Your pregnancy exercise regimen should strengthen and condition your muscles. Always begin by warming up for five minutes and stretching for five minutes. Following your choice of exercise, finish your regimen with five to ten minutes of gradually slower exercise that ends with gentle stretching.

The safest and most productive activities to perform during your pregnancy are brisk walking, swimming, indoor stationary cycling, prenatal yoga and low-impact aerobics (taught by a certified aerobics instructor). These activities carry little risk of injury, benefit your entire body, and can be continued until the birth of your baby. Other activities such as jogging can be done in moderation. You might want to choose exercises or activities that do not require great balance or coordination, especially later in your pregnancy.

Use common sense:
• Avoid exercising that involves lying on your stomach or flat on your back after the first trimester of pregnancy.
• Stay well hydrated and drink plenty of fluids before, during and after you exercise.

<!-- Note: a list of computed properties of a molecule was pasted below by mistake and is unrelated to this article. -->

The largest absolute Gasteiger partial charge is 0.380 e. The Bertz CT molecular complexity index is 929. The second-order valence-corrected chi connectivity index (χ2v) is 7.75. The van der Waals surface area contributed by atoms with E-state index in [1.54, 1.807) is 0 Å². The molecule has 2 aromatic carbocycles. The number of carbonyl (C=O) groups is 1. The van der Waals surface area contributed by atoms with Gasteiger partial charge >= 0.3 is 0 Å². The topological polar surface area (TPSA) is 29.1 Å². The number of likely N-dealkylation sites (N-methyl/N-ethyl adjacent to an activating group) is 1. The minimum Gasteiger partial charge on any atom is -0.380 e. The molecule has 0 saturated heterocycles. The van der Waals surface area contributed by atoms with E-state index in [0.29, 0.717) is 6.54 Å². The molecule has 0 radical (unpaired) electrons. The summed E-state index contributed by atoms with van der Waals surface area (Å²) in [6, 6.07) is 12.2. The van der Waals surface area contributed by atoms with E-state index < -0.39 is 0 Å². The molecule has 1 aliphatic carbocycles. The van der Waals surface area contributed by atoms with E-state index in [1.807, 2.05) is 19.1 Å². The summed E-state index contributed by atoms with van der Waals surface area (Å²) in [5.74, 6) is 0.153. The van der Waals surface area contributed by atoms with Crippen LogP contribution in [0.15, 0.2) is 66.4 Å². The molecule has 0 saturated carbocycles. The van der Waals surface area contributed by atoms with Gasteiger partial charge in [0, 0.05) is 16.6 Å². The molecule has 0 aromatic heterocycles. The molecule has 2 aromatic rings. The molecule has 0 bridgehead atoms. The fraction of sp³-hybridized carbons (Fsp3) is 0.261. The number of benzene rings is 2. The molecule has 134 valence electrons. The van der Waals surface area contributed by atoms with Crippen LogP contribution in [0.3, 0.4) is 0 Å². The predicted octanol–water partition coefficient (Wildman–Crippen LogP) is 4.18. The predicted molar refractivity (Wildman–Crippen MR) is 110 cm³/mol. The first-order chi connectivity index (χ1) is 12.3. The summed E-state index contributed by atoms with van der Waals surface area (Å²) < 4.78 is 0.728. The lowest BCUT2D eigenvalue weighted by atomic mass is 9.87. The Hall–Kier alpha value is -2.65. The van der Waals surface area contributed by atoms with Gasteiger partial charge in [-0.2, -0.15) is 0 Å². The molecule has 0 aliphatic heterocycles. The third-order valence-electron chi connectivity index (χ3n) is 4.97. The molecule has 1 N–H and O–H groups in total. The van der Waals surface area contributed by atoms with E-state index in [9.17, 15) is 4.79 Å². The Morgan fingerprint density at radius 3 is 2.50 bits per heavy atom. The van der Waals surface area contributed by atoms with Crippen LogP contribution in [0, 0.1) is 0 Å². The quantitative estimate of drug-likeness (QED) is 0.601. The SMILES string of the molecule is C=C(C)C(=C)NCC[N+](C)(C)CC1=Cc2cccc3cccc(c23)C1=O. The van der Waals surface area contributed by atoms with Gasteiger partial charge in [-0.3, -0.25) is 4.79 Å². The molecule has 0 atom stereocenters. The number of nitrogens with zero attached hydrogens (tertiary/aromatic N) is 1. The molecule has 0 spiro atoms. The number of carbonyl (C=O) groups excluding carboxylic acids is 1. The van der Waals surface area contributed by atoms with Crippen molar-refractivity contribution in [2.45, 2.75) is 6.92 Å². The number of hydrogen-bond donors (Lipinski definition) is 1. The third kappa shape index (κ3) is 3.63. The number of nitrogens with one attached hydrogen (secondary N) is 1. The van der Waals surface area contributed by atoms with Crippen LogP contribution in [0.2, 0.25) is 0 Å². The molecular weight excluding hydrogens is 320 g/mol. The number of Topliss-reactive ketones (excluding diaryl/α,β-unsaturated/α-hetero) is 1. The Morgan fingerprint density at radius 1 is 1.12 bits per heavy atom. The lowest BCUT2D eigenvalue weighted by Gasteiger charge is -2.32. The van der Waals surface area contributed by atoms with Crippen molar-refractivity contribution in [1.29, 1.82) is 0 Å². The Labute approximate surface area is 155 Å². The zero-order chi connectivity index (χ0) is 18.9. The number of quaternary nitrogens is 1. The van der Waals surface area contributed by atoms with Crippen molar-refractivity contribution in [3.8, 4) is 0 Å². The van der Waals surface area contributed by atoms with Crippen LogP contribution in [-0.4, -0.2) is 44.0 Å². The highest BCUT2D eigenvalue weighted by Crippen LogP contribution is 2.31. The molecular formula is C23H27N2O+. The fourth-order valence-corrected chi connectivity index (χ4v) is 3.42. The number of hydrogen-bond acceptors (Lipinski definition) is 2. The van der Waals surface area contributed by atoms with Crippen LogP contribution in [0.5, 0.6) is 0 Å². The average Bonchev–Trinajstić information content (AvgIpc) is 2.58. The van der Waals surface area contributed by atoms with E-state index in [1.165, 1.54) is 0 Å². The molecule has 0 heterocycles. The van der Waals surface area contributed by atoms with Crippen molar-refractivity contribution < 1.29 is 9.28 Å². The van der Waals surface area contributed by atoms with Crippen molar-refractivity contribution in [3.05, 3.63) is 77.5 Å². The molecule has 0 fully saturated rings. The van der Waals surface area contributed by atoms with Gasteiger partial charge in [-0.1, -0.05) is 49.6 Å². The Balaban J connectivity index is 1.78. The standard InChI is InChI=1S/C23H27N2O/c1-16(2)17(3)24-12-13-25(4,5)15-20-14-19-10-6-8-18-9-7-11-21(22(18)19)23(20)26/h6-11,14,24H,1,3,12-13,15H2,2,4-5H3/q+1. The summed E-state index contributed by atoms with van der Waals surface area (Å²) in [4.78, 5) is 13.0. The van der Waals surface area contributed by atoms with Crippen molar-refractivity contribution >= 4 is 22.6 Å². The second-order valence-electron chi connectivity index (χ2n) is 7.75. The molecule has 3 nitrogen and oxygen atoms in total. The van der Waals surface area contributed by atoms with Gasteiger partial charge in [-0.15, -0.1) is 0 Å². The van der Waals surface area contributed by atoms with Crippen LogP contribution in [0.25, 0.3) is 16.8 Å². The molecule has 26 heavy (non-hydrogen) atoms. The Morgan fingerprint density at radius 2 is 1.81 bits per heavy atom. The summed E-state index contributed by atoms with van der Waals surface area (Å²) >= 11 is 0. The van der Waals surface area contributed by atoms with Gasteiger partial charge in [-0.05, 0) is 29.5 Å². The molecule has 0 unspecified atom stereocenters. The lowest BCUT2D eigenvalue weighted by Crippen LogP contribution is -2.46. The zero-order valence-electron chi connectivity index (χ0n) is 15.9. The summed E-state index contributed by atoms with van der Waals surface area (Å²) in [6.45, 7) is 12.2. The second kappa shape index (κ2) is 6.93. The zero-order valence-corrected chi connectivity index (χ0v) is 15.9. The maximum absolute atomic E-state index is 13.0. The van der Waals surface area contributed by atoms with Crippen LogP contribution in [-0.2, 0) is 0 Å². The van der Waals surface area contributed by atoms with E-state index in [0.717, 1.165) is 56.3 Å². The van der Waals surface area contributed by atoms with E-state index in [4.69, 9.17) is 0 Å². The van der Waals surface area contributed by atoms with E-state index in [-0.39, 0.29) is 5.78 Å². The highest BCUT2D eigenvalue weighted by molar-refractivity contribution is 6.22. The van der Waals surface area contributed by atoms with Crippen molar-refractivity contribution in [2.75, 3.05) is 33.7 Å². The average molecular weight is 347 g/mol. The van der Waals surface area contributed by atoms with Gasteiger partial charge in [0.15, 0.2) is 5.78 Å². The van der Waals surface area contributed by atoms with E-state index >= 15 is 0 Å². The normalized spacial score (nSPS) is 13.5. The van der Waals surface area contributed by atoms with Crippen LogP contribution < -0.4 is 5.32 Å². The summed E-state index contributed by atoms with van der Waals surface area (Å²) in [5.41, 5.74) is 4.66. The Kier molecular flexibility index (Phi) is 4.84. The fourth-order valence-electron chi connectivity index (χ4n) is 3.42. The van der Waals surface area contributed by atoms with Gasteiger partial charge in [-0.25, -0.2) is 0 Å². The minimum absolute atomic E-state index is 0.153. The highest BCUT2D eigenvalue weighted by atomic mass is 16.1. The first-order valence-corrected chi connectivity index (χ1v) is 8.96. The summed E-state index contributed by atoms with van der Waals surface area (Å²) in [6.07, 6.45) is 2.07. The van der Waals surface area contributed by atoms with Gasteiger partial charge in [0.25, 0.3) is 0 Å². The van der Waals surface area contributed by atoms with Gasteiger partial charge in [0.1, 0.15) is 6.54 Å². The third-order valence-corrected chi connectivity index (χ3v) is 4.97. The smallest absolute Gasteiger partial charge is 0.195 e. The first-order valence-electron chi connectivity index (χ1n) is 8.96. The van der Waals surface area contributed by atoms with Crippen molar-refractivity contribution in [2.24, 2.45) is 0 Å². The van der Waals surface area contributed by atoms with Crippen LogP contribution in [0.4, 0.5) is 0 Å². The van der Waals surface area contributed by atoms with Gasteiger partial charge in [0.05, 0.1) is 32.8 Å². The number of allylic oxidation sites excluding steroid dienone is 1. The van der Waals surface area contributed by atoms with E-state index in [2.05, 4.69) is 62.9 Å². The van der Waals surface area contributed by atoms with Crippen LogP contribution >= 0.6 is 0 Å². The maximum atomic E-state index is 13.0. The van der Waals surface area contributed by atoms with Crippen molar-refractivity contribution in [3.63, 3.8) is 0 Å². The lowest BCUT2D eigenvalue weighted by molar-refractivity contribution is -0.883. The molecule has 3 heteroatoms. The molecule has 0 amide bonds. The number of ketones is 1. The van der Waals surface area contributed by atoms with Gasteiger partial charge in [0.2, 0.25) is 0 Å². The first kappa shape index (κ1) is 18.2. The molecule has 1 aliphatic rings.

• Avoid overheating and humidity, especially during the first trimester when the fetus is undergoing its most important growth and development.
• Stop exercising if you feel fatigued, develop persistent pain or experience any vaginal bleeding; check with your healthcare provider if regular contractions occur more than 30 minutes after exercise (possibly a sign of pre-term labor).
• Avoid heavy weightlifting and any activities that require straining.
• Avoid exposure to extremes of air pressure, as in high altitude exercise (unless you’re accustomed to it) or scuba diving.
• Do not increase the intensity of your workout beyond pre-pregnancy intensity level